Drowning? Chris Can Help…

Today I’m happy to have as my guest Chris Maxwell, who has recently authored a new book about some deep trials he and his family have experienced and survived with some wisdom to share. 

Question: Tell us about your newest book, Underwater: When Encephalitis, Brain Injury, and Epilepsy Change Everything.

Chris: Underwater takes readers through my battle with encephalitis—a time I almost died, but lived and became a much different person. I now live with severe brain damage and epilepsy. Many things that were easy for me before I cannot do, or I find them difficult.

My wife, Debbie, and all three of our sons contributed to the book. We included stories about how our lives changed as well as stories from others who live with epilepsy.  We also included advice from a counselor for caregivers—those family members and friends who are often forgotten in underwater stories.

Question: Underwater is an interesting title. Is there a story behind it?

Chris: Our son Taylor is a singer and songwriter. He wrote a song about how he felt while his father went through this struggle, and he titled the song “Underwater.” I planned to just let that be my working title while writing the book. But the publisher loved it, and Taylor gave us permission to use it.

Question: We’ve featured you here in the past. And I know this is your eighth book. You’ve also written lots of articles, and you have  edited and contributed content to many other books. Because it’s so personal, was writing Underwater different? And if so, how.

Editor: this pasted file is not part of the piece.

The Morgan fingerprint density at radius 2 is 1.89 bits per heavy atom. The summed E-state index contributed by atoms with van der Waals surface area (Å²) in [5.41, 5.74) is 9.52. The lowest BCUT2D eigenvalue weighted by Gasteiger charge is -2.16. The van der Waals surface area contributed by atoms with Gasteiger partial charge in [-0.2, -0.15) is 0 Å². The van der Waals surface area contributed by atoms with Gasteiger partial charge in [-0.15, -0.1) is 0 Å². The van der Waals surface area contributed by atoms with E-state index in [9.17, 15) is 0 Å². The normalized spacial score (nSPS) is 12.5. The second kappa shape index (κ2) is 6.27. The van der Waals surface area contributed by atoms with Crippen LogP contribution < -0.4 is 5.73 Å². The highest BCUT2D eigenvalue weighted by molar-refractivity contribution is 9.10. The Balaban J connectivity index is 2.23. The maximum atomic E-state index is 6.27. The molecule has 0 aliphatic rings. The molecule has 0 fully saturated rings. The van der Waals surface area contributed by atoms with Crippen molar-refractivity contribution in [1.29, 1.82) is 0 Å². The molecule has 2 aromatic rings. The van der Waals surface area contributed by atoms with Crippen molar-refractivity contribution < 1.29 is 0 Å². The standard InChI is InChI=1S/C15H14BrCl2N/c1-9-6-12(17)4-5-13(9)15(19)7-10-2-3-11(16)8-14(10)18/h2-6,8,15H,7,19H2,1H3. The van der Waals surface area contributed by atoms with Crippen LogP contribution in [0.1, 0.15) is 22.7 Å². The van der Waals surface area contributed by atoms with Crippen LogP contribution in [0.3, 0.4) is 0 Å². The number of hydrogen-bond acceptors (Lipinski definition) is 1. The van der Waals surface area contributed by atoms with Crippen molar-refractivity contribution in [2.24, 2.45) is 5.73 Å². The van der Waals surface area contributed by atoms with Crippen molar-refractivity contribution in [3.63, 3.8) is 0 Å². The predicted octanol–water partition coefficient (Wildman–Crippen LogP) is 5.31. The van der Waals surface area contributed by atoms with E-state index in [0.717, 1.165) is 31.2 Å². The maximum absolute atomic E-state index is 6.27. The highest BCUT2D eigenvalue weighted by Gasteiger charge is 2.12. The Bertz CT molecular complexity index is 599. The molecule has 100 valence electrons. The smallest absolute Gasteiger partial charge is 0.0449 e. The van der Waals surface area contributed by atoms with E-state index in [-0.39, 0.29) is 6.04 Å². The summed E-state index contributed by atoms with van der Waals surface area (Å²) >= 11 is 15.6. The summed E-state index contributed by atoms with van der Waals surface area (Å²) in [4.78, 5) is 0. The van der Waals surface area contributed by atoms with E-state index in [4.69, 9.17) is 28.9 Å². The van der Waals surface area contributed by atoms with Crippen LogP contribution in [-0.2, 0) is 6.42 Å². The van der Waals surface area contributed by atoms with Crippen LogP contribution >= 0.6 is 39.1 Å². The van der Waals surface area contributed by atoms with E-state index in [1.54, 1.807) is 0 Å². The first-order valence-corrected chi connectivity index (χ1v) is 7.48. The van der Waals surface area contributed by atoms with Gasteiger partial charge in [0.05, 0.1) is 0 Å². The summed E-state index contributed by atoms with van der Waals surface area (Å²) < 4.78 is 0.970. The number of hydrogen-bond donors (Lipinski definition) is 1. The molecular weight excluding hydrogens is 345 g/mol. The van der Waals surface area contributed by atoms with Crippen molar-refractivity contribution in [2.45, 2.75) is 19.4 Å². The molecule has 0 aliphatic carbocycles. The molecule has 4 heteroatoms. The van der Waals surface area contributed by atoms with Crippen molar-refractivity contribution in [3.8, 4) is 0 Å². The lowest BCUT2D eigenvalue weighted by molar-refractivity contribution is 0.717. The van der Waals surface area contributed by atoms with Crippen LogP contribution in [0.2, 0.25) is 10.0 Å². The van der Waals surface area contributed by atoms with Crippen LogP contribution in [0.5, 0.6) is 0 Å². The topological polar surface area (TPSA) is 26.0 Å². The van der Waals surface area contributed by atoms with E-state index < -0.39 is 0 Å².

Chris: It was not easy having to go through those experiences again. I interviewed family members, friends, doctors, counselors, and heard them describe me—the pre-illness me and the present me. I re-read my journal entrees. It was tough. But it needed to be a struggle so I could write a book through an honest lens. Reading all my medical reports hit me hard. I now work at a college, but because of my brain damage, many of my learning skills don’t fit well with today’s methods of learning. And when you struggle to remember names and have a variety of short-term memory issues, it is honestly embarrassing.

My counselor said, “Writing this book had to be difficult for you. You had to go back through this painful experience from your past and honestly face your present struggles. How did it feel writing the book or, as you say, swimming underwater?”

I answered with two words: “painfully healing.” We often miss out on our “painfully healing” encounters. It hurts to see a counselor. It is not soft or simple to seek therapy, accountability, or confrontation. It isn’t a thrill to read medical reports. It is not simple to address our pain. But, when we are willing, it can be therapeutic. We can bring a deeper healing to our inner struggles. No, it wasn’t easy, but I am thankful I’ve visited again my life underwater.

Question: Why go through all that? To what purpose?

Chris: I wanted to write a book that I wish had been available for me and for my family when we went through this. We found books and websites with information, medical advice, explanations, and support groups. But I needed stories. I needed words written in ways this damaged brain could understand: the goals, the word structure, the suggestions. I needed real-life stories providing medical information in conversational style. And we wanted to bring inspiration to people going through similar situations—though their stories might include issues other than epilepsy.